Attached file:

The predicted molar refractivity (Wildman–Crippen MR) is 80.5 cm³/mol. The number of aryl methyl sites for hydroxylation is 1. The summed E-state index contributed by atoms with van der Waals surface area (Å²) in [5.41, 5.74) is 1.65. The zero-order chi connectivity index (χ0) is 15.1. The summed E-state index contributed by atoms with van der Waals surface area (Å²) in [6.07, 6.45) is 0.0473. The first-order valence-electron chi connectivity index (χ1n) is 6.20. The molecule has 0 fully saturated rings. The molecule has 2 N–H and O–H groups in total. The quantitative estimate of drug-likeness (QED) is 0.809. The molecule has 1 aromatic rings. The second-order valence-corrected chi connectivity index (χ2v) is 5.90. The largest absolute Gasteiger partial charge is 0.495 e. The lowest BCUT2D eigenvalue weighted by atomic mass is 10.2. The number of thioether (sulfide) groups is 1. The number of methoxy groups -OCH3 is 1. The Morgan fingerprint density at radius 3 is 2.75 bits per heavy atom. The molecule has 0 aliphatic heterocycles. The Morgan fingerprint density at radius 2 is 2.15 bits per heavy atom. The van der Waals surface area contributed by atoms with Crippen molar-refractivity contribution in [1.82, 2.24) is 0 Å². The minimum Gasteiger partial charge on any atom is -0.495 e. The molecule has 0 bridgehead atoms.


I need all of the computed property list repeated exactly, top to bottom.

The predicted molar refractivity (Wildman–Crippen MR) is 80.5 cm³/mol. The number of aryl methyl sites for hydroxylation is 1. The summed E-state index contributed by atoms with van der Waals surface area (Å²) in [5.41, 5.74) is 1.65. The zero-order chi connectivity index (χ0) is 15.1. The summed E-state index contributed by atoms with van der Waals surface area (Å²) in [6.07, 6.45) is 0.0473. The first-order valence-electron chi connectivity index (χ1n) is 6.20. The molecule has 0 fully saturated rings. The molecule has 2 N–H and O–H groups in total. The quantitative estimate of drug-likeness (QED) is 0.809. The molecule has 1 aromatic rings. The second-order valence-corrected chi connectivity index (χ2v) is 5.90. The largest absolute Gasteiger partial charge is 0.495 e. The lowest BCUT2D eigenvalue weighted by atomic mass is 10.2. The number of thioether (sulfide) groups is 1. The number of methoxy groups -OCH3 is 1. The Morgan fingerprint density at radius 3 is 2.75 bits per heavy atom. The molecule has 0 aliphatic heterocycles. The Morgan fingerprint density at radius 2 is 2.15 bits per heavy atom. The van der Waals surface area contributed by atoms with Crippen molar-refractivity contribution in [1.82, 2.24) is 0 Å². The minimum Gasteiger partial charge on any atom is -0.495 e. The molecule has 0 bridgehead atoms.